• Moths rest during the day, while the butterflies are out flying from flower to flower.

Sphinx Moth

Sphinx MothSphinx Moth

The Sphinx Moths are a large group of moths. They are fast flyers and range in size up to 4".

Luna Moth

Luna MothLuna Moth

The Luna Moth is a green color. It is seen across the United States and Canada, up to 5 1/2"

  • The easiest way to tell a moth is they look fuzzy or furry. Moth's scales stand up on their body and wings and that makes them look furry.

Butterflies and moths both have scales on their wings and bodies. (Their scales are actually modified hairs that are called scales.)

  • Another difference between a moth and butterfly is their antennae.

The moth's antennae are feathered or leaf-like. Whereas the antennae of butterflies are long, smooth and slender. Generally there is a small bulb on the end of a butterfly's antennae.

  • Watch when they land. Moths land and sit and rest with their wings stretched out. Butterflies hold their wings folded up above their head after they land.

  • Another difference is their color. Butterflies have brighter colors.

Most moths have duller colors. The dull colors don't attract the attention of predators during the daytime while the moths are resting.

  • Moths in general tend to look heavier. Butterflies look slimmer and lighter weight.

Moths have a frenulum, which is a wing-coupling device. This mechanism locks their fore and hind-wing together. So when they fly, their wings fly in unison. Butterflies don't have that mechanism.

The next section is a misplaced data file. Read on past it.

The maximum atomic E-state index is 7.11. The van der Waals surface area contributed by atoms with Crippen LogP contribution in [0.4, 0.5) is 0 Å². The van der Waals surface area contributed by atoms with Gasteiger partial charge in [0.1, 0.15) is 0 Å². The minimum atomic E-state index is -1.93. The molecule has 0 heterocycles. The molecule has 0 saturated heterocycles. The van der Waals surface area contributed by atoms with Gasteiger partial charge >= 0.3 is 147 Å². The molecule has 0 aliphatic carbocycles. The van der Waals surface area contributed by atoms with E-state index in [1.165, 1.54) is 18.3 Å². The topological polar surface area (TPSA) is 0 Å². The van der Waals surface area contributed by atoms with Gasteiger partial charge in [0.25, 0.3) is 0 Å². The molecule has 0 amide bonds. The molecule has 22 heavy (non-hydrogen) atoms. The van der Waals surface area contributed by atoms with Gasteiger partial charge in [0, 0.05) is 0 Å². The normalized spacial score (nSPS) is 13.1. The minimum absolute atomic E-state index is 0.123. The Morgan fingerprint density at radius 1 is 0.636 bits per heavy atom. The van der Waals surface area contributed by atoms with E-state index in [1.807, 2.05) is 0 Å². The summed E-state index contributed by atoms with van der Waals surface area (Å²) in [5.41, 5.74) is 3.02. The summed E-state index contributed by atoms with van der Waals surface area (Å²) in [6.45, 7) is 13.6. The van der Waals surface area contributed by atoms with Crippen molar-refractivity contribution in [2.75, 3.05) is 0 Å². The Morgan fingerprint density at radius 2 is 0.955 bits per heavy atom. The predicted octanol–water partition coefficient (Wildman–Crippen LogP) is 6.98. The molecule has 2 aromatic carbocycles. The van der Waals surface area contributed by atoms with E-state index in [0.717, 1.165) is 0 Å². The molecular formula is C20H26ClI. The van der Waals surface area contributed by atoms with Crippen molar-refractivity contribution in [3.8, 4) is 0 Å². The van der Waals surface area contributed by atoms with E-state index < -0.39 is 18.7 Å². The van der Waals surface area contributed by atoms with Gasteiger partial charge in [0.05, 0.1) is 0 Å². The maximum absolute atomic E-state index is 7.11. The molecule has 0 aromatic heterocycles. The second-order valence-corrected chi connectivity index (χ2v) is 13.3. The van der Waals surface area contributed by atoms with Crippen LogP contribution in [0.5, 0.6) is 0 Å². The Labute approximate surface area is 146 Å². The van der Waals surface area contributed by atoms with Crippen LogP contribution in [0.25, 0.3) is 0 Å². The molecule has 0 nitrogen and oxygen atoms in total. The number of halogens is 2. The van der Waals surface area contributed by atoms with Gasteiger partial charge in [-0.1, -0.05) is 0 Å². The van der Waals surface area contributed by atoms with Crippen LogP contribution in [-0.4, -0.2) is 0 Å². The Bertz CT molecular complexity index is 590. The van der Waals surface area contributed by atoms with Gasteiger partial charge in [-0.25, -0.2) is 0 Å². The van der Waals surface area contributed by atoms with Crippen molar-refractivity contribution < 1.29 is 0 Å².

Emperor Moth

Emperor mothEmperor Moth

The Emperor Moth is native to the British Isles. 2" to 3"

Moths have fringed antennae and furry bodies and wings.

Eyed Hawk-moth

Eyed Hawk-mothEyed Hawk-moth

Eyed Hawk-moths are native to England and Wales. 2 3/4" to 3"

Many butterflies and moths have an eye-spot for defense.

  • Many moths and butterflies have what is called an eye-spot.

The eye-spot is a defense mechanism. A bird would peck the eye-spot instead of the actual eye. So the moth or butterfly would only lose a bit of wing instead of their whole head.

Both moths and butterflies go through complete metamorphosis. Then there is a difference between a moth and butterfly.

  • Moths spin a cocoon which is covered with silk.

That's how the beautiful silk clothes are made in the orient. They raise the silk moths and collect their silk to make clothing. No wonder real silk costs so much.

  • Butterflies make a smooth shelled chrysalis (also called a pupa) during this stage of metamorphosis.

Then the cocoon hatches into an adult moth. And the chrysalis hatches into an adult butterfly.

It's fun learning the types of butterflies in our yard.

Whether you know the names of the butterflies is not as important, as enjoying these wonderful garden gifts.

more pages to visit

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    What a joy doing Butterfly Paintings! Butterflies are so awesome! When I see these gorgeous creatures in my yard, I snap photos for more paintings by Carol May

  • Fine art prints for sale by the artist Carol May. Enjoy the beauty of landscapes, seascapes, flowers, butterflies, hummingbirds, and many interesting critters.

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  • Paint a butterfly and learn how to paint watercolor with the technique of preserving the white paper. We use paper because there is no white watercolor paint.

    How to Paint Watercolor

    Paint a butterfly and learn how to paint watercolor with the technique of preserving the white paper. We use paper because there is no white watercolor paint.